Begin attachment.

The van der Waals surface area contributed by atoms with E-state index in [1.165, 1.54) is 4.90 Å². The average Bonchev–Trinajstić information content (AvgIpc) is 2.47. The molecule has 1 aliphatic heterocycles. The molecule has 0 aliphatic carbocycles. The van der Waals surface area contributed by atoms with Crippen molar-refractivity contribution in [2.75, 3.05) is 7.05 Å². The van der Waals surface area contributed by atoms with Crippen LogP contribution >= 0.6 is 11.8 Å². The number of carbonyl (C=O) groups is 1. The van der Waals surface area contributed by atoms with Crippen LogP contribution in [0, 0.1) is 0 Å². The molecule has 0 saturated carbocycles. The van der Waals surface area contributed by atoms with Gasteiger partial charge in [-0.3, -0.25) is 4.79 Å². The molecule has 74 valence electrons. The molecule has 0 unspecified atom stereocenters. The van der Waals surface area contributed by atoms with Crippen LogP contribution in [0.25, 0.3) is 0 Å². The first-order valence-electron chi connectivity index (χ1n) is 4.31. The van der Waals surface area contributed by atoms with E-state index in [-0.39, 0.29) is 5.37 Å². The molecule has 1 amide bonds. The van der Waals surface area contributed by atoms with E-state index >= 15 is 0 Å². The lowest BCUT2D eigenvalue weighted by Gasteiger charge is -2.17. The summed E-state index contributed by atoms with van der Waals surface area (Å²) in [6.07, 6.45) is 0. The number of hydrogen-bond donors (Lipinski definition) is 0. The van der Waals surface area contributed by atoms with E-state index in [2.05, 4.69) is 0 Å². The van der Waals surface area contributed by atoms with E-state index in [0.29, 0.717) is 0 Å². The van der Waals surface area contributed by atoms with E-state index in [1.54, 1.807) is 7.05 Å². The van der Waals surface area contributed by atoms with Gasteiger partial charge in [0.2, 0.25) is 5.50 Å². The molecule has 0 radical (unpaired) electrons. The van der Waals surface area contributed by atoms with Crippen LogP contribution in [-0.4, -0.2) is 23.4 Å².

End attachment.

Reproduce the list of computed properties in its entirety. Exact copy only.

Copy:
The van der Waals surface area contributed by atoms with E-state index in [1.165, 1.54) is 4.90 Å². The average Bonchev–Trinajstić information content (AvgIpc) is 2.47. The molecule has 1 aliphatic heterocycles. The molecule has 0 aliphatic carbocycles. The van der Waals surface area contributed by atoms with Crippen molar-refractivity contribution in [2.75, 3.05) is 7.05 Å². The van der Waals surface area contributed by atoms with Crippen LogP contribution >= 0.6 is 11.8 Å². The number of carbonyl (C=O) groups is 1. The van der Waals surface area contributed by atoms with Crippen LogP contribution in [0, 0.1) is 0 Å². The molecule has 0 saturated carbocycles. The van der Waals surface area contributed by atoms with Gasteiger partial charge in [-0.3, -0.25) is 4.79 Å². The molecule has 74 valence electrons. The molecule has 0 unspecified atom stereocenters. The van der Waals surface area contributed by atoms with Crippen LogP contribution in [0.25, 0.3) is 0 Å². The first-order valence-electron chi connectivity index (χ1n) is 4.31. The van der Waals surface area contributed by atoms with E-state index in [-0.39, 0.29) is 5.37 Å². The molecule has 1 amide bonds. The van der Waals surface area contributed by atoms with E-state index >= 15 is 0 Å². The lowest BCUT2D eigenvalue weighted by Gasteiger charge is -2.17. The summed E-state index contributed by atoms with van der Waals surface area (Å²) in [6.07, 6.45) is 0. The number of hydrogen-bond donors (Lipinski definition) is 0. The van der Waals surface area contributed by atoms with E-state index in [2.05, 4.69) is 0 Å². The van der Waals surface area contributed by atoms with E-state index in [0.29, 0.717) is 0 Å². The van der Waals surface area contributed by atoms with E-state index in [1.54, 1.807) is 7.05 Å². The van der Waals surface area contributed by atoms with Gasteiger partial charge in [0.2, 0.25) is 5.50 Å². The molecule has 0 radical (unpaired) electrons. The van der Waals surface area contributed by atoms with Crippen LogP contribution in [-0.4, -0.2) is 23.4 Å².